Bhairavamishra, Bhairavamiśra: 2 definitions
Bhairavamishra means something in Hinduism, Sanskrit. If you want to know the exact meaning, history, etymology or English translation of this term then check out the descriptions on this page. Add your comment or reference to a book if you want to contribute to this summary article.
The Sanskrit term Bhairavamiśra can be transliterated into English as Bhairavamisra or Bhairavamishra, using the IAST transliteration scheme (?).
Vyakarana (Sanskrit grammar)Source: Wikisource: A dictionary of Sanskrit grammar
Bhairavamiśra (भैरवमिश्र).—One of the reputed grammarians of the latter half of the eighteenth century and the first half of the nineteenth century who wrote commentaries on several prominent works on grammar. He was the son of भवदेव (bhavadeva) and his native place was Prayāga. He has written the commentary called Candrakalā on the Laghuśabdenduśekhara, Parikṣā on the Vaiyākaraṇabhũṣanasāra, Gadā called also Bhairavī or Bhairavīgadā on the Paribhāṣenduśekhara and commentaries (popularly named Bhairavī) on the Śabdaratna and Lingānuśāsana. He is reported to have visited Poona, the capital of the Peśawas and received magnificent gifts for exceptional proficiency in Nyāya and Vyākaraṇa. For details see pp. 24 and 25 Vol. VII . Pātañjala Mahābhāṣya D. E. Society's Edition.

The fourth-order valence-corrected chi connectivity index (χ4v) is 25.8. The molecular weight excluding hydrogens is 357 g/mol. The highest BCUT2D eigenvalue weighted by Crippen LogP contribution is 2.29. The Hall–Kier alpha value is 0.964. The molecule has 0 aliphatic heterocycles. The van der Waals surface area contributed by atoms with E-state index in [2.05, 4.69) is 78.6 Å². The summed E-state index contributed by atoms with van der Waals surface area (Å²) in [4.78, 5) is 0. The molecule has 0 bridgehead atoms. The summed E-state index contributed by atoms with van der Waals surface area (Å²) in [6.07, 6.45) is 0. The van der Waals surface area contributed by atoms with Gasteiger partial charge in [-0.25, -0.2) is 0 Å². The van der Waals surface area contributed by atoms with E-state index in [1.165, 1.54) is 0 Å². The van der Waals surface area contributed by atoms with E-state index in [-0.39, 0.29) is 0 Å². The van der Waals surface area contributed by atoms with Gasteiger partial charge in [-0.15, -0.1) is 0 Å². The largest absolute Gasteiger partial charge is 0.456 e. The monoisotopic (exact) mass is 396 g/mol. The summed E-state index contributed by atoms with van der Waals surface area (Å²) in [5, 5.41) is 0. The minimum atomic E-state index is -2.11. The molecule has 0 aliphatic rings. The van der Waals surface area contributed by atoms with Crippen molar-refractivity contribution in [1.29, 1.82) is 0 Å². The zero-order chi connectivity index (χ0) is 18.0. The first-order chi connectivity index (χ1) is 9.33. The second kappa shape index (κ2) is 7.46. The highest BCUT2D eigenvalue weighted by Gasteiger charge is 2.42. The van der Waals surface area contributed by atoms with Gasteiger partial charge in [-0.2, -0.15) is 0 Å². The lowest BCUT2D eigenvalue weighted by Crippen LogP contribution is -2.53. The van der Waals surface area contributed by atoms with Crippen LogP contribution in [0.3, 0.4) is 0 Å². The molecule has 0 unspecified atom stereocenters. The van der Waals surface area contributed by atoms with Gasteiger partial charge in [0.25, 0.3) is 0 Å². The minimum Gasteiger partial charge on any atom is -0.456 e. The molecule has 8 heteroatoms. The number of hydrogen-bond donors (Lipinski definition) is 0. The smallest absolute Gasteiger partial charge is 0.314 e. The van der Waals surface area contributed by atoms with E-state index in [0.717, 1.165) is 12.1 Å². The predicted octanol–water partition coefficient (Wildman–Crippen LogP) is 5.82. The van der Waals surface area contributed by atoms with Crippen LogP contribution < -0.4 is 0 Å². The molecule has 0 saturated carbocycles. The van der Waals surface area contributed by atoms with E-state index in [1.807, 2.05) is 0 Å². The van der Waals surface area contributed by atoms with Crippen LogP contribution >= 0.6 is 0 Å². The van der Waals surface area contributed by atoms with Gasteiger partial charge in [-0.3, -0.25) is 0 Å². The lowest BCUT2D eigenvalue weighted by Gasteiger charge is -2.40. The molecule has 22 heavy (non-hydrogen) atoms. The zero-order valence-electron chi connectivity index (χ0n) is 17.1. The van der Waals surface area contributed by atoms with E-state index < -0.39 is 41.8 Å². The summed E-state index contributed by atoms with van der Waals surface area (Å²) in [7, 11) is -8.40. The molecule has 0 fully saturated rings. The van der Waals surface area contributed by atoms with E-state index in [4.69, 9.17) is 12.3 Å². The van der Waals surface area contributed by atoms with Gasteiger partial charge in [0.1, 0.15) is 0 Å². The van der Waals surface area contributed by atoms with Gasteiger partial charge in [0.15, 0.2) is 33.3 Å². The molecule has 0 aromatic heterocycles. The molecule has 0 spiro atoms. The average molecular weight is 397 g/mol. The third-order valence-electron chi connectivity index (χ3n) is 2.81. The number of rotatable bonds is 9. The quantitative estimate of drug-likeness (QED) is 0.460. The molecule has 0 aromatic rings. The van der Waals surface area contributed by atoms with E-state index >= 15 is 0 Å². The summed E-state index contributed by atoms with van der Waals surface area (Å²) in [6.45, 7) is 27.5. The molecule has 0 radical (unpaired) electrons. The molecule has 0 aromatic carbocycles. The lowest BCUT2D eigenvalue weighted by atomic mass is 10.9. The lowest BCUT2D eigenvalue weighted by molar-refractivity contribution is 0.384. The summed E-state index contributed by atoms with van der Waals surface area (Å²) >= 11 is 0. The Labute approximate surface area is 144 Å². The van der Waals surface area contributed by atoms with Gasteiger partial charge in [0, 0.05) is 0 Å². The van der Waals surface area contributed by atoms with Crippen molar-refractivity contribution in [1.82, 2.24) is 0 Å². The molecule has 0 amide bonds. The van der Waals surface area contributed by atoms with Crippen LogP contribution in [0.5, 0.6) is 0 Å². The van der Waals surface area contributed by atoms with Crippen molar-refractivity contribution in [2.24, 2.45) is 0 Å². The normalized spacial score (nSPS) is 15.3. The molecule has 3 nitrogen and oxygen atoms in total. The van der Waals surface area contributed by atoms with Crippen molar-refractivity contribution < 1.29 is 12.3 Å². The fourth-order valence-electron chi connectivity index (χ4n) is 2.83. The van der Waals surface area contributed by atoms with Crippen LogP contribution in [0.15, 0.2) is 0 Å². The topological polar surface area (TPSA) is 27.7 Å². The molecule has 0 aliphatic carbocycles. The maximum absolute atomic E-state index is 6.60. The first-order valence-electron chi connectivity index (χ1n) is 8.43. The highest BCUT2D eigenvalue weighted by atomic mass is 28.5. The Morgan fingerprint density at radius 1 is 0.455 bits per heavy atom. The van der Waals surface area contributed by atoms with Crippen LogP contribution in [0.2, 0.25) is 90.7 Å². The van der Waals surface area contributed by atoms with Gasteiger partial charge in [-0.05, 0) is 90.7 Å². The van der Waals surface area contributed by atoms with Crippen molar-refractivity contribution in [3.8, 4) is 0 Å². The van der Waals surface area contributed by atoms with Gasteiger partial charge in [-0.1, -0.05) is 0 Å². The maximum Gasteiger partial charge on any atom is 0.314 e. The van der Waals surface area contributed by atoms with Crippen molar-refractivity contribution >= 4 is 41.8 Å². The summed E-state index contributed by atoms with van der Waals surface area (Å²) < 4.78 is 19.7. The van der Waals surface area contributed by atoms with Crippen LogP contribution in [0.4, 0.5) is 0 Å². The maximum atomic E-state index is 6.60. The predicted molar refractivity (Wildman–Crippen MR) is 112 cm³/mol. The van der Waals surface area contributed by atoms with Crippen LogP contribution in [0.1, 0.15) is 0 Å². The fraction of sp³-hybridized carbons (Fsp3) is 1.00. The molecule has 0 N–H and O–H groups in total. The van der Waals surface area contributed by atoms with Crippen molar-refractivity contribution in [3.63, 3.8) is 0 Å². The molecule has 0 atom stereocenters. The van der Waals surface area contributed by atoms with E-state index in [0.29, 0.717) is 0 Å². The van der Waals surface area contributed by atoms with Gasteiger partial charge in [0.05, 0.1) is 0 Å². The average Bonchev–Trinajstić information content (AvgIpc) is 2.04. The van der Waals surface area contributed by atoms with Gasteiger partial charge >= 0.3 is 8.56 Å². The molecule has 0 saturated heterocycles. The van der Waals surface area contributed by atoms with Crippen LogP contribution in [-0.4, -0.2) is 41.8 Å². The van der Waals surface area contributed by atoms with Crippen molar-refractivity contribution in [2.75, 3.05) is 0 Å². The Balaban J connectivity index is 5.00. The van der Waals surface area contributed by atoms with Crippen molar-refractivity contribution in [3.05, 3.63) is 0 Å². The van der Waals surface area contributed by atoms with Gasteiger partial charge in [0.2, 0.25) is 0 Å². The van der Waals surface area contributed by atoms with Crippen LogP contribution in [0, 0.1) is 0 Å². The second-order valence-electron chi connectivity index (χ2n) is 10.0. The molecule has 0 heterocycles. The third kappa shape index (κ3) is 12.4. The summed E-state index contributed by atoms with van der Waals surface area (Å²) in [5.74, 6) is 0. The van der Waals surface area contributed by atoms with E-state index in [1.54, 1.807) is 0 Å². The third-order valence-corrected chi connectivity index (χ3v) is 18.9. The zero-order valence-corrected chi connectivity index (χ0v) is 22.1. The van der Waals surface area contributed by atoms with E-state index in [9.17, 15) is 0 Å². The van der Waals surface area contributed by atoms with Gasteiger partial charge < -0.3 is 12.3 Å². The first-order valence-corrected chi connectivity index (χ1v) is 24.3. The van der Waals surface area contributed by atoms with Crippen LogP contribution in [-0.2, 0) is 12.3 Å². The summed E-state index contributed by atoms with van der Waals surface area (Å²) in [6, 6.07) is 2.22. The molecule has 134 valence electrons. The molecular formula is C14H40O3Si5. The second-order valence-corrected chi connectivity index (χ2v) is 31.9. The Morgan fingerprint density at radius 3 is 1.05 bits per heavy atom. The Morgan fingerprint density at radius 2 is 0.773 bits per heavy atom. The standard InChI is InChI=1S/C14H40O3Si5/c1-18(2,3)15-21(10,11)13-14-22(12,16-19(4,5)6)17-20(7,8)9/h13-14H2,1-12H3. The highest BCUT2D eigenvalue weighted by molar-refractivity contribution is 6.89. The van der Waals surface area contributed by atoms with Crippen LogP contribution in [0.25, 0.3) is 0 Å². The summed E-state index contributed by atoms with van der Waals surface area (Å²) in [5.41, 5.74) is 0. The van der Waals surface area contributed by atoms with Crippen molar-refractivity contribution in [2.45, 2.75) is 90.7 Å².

Vyakarana (व्याकरण, vyākaraṇa) refers to Sanskrit grammar and represents one of the six additional sciences (vedanga) to be studied along with the Vedas. Vyakarana concerns itself with the rules of Sanskrit grammar and linguistic analysis in order to establish the correct context of words and sentences.
Languages of India and abroad
[Sanskrit to German]
Sanskrit, also spelled संस्कृतम् (saṃskṛtam), is an ancient language of India commonly seen as the grandmother of the Indo-European language family (even English!). Closely allied with Prakrit and Pali, Sanskrit is more exhaustive in both grammar and terms and has the most extensive collection of literature in the world, greatly surpassing its sister-languages Greek and Latin.
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